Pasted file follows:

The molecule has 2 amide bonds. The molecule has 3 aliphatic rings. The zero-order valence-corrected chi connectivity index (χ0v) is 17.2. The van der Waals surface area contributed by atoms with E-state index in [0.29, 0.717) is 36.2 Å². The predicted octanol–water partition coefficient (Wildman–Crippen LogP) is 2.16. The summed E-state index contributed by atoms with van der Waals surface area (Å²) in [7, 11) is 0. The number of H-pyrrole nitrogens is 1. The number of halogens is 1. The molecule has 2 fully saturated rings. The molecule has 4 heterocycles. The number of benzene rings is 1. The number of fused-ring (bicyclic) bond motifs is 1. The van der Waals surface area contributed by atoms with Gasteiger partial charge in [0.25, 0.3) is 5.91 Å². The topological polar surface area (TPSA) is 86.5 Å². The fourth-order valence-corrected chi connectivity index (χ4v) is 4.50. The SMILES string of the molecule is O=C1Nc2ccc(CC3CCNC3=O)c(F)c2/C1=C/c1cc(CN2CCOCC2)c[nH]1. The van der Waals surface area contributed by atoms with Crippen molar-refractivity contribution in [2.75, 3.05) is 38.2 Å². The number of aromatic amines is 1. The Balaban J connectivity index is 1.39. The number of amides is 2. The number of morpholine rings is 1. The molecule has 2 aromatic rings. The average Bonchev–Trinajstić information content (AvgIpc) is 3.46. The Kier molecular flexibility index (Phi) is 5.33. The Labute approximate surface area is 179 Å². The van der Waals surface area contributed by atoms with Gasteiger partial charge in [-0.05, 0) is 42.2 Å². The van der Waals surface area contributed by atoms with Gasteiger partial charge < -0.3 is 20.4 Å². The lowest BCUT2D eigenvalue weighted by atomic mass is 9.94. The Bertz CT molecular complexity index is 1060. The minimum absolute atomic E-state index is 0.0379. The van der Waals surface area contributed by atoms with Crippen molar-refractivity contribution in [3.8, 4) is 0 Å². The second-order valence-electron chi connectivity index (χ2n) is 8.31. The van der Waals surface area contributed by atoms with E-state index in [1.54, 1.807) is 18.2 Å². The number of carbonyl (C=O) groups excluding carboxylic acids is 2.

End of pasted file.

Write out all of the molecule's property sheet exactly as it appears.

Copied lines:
The molecule has 2 amide bonds. The molecule has 3 aliphatic rings. The zero-order valence-corrected chi connectivity index (χ0v) is 17.2. The van der Waals surface area contributed by atoms with E-state index in [0.29, 0.717) is 36.2 Å². The predicted octanol–water partition coefficient (Wildman–Crippen LogP) is 2.16. The summed E-state index contributed by atoms with van der Waals surface area (Å²) in [7, 11) is 0. The number of H-pyrrole nitrogens is 1. The number of halogens is 1. The molecule has 2 fully saturated rings. The molecule has 4 heterocycles. The number of benzene rings is 1. The number of fused-ring (bicyclic) bond motifs is 1. The van der Waals surface area contributed by atoms with Gasteiger partial charge in [0.25, 0.3) is 5.91 Å². The topological polar surface area (TPSA) is 86.5 Å². The fourth-order valence-corrected chi connectivity index (χ4v) is 4.50. The SMILES string of the molecule is O=C1Nc2ccc(CC3CCNC3=O)c(F)c2/C1=C/c1cc(CN2CCOCC2)c[nH]1. The van der Waals surface area contributed by atoms with Crippen molar-refractivity contribution in [2.75, 3.05) is 38.2 Å². The number of aromatic amines is 1. The Balaban J connectivity index is 1.39. The number of amides is 2. The number of morpholine rings is 1. The molecule has 2 aromatic rings. The average Bonchev–Trinajstić information content (AvgIpc) is 3.46. The Kier molecular flexibility index (Phi) is 5.33. The Labute approximate surface area is 179 Å². The van der Waals surface area contributed by atoms with Gasteiger partial charge in [-0.05, 0) is 42.2 Å². The van der Waals surface area contributed by atoms with Gasteiger partial charge < -0.3 is 20.4 Å². The lowest BCUT2D eigenvalue weighted by atomic mass is 9.94. The Bertz CT molecular complexity index is 1060. The minimum absolute atomic E-state index is 0.0379. The van der Waals surface area contributed by atoms with Crippen molar-refractivity contribution in [3.8, 4) is 0 Å². The second-order valence-electron chi connectivity index (χ2n) is 8.31. The van der Waals surface area contributed by atoms with E-state index in [1.54, 1.807) is 18.2 Å². The number of carbonyl (C=O) groups excluding carboxylic acids is 2.